8. Over the years I’ve driven in some horrendous road conditions without having an accident, but nowadays even on clear ice free roads people don’t know how to drive. WTF?

    On the other hand one advantage of the current anti collision system is that if you can’t disable the mother in-law nanny computer via the touch screen you can always do it with some electrical tape…

  9. ‘But a coating of ice (or mud, for that matter) over the camera’s eyes effectively blinds the modern car’s training wheels.’ — eric

    What I see in the video is a lame defroster that can’t cope with ice on the top half of the windshield. Turn it up higher, though, and there goes another 20 miles of range!

    What’s an EeeVee punter to do on a winter’s day?

    Moreover, how does a 6 ft 3 in guy scrunch down to see under that low ice visor, with the phone videoing (like an elderly geezer) from just over the top of the steering wheel?

    It don’t look s-a-a-a-a-a-a-a-f-e to me!

    • Hi Jim,

      Luckily, I learned how to drive before “assistance’ technology! Also, in cars that required paying attention, such as a three-on-the-tree ’69 Ford pickup and a Beetle with rusted floorpans and a “defroster” that consisted of an old rag I kept in the glovebox to smear the window sorta-clear enough to see…

    • a friend who owns a tesla asked me to help her figure out why her defroster never works well. Took me 2 seconds “because your car doesn’t turn on the AC compressor (less humid) like ICE cars, to save energy. She has to keep pushing the ac button. She done with the car because it is too inconvenient.

      • ‘Took me 2 seconds “because your car doesn’t turn on the AC compressor (less humid) like ICE cars, to save energy.” — ChrisIN

        AHA … that explains it.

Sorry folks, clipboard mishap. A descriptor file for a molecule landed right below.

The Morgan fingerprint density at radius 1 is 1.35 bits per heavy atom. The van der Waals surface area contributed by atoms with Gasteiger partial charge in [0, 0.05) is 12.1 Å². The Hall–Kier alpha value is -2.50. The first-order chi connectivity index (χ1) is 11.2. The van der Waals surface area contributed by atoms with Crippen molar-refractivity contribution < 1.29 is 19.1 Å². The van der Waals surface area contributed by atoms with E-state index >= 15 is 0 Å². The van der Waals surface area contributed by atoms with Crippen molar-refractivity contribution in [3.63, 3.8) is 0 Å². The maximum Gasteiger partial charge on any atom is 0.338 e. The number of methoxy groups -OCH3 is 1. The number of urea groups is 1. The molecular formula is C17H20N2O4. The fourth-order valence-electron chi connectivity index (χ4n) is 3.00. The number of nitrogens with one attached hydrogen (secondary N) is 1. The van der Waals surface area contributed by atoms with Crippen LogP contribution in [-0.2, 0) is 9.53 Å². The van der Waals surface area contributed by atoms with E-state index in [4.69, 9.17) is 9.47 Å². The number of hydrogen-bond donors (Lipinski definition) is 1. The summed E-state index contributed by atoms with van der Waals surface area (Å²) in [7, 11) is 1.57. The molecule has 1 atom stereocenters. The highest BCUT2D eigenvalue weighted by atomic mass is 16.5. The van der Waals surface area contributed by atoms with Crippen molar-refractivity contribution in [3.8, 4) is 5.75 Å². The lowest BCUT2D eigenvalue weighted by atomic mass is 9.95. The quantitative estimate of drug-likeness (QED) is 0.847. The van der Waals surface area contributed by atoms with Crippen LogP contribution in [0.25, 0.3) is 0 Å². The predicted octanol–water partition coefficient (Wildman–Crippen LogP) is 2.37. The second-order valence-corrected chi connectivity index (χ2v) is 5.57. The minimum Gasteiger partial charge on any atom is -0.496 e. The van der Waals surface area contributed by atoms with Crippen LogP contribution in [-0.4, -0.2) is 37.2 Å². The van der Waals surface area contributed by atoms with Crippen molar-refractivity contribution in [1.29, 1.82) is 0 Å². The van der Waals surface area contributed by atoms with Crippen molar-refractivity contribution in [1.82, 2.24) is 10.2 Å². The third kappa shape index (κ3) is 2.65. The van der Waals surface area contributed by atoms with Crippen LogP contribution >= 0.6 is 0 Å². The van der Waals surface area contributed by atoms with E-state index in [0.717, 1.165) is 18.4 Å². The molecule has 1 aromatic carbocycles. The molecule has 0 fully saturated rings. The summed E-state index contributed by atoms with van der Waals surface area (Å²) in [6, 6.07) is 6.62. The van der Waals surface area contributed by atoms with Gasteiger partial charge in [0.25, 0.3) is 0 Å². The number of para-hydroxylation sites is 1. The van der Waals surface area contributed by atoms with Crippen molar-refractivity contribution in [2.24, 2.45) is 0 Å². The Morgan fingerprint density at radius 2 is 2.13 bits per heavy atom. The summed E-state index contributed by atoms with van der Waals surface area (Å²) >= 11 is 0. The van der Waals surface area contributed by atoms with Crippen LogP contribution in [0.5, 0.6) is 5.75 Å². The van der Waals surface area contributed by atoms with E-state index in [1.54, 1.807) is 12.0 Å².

Saving precious battery, only to run into the ditch cuz you couldn’t frickin’ see.

  10. A friend of a friend developed a strange disease and coud no longer drive. He was in a wheelchair for the rest of his life as a result. Being extremely wealthy, he bought an expensive Tesla with the Autopilot option. He would let the Tesla drive him around. Didn’t take long before he was in an accident. No one was injured, fortunately. Self-driving is coming. That sounds like trouble to me.

    I think seat belts, air bags and anti-lock brakes were great idea
    I don’t want all the other advanced safety technologies
    — they cost money, and are just more parts to break

    • Hi Richard,

      I’d very much like to be able to skip air bags and ABS. I have no use for either and would prefer not being obliged to pay for them. Air bags are especially annoying to me because they have destroyed interior design. My ’76 Trans-Am (like many cars of the pre-air bag era) has a three-spoke “Formula” steering wheel unique to Pontiac. It is the centerpiece of the car’s interior and really sets it apart from the interiors of other cars. Now all cars have the same ugly blobs. These ugly blobs – plus the 4-6 (or more) embedded throughout the rest of the car – have also added thousands in cost to each new car, as well as insurance costs.

      Yes, they “save lives.” That is beside the point. Should broccoli and skinless chicken also be required eating? It would “save lives,” too!

      • Eric,
        “they have destroyed interior design”
        And if they deploy, regardless the reason, they destroy the interior. A major factor in “totaling” a car.

        • They’ve also destroyed interior comfort. Narrow seats set further inboard from the door opening (side impact protection), dash/console integration to keep you stuck in the “correct” position for the airbags deployment envelope, airbags in the side bolster of the seats limiting the available padding – it’s a nightmare.

          Seems the modern world can’t settle on a happy median, every so called advance adding cost complexity for decreasing returns. Gotta chase down that last scrap of safety data, no matter what it costs. Pareto rolling in his grave.